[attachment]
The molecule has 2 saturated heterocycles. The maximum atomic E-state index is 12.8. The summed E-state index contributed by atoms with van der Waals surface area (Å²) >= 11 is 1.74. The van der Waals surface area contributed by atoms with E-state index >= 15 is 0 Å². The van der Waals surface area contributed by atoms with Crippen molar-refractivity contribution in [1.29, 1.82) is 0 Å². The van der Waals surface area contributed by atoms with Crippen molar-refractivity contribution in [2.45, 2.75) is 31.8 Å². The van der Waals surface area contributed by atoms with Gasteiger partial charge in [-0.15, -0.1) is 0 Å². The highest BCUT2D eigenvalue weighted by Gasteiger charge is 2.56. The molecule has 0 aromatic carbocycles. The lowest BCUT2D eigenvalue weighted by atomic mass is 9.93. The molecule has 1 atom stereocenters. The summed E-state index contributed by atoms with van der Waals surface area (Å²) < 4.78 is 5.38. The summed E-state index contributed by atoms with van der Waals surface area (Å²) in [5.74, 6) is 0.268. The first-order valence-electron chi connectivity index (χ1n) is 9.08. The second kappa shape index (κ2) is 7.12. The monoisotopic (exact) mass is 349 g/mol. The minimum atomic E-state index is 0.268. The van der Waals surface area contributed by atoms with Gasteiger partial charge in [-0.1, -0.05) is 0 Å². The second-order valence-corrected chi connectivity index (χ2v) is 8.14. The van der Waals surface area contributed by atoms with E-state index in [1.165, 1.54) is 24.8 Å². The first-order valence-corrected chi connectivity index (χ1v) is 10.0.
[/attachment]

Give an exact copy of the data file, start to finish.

The molecule has 2 saturated heterocycles. The maximum atomic E-state index is 12.8. The summed E-state index contributed by atoms with van der Waals surface area (Å²) >= 11 is 1.74. The van der Waals surface area contributed by atoms with E-state index >= 15 is 0 Å². The van der Waals surface area contributed by atoms with Crippen molar-refractivity contribution in [1.29, 1.82) is 0 Å². The van der Waals surface area contributed by atoms with Crippen molar-refractivity contribution in [2.45, 2.75) is 31.8 Å². The van der Waals surface area contributed by atoms with Gasteiger partial charge in [-0.15, -0.1) is 0 Å². The highest BCUT2D eigenvalue weighted by Gasteiger charge is 2.56. The molecule has 0 aromatic carbocycles. The lowest BCUT2D eigenvalue weighted by atomic mass is 9.93. The molecule has 1 atom stereocenters. The summed E-state index contributed by atoms with van der Waals surface area (Å²) < 4.78 is 5.38. The summed E-state index contributed by atoms with van der Waals surface area (Å²) in [5.74, 6) is 0.268. The first-order valence-electron chi connectivity index (χ1n) is 9.08. The second kappa shape index (κ2) is 7.12. The monoisotopic (exact) mass is 349 g/mol. The minimum atomic E-state index is 0.268. The van der Waals surface area contributed by atoms with Gasteiger partial charge in [-0.1, -0.05) is 0 Å². The second-order valence-corrected chi connectivity index (χ2v) is 8.14. The van der Waals surface area contributed by atoms with E-state index in [1.165, 1.54) is 24.8 Å². The first-order valence-corrected chi connectivity index (χ1v) is 10.0.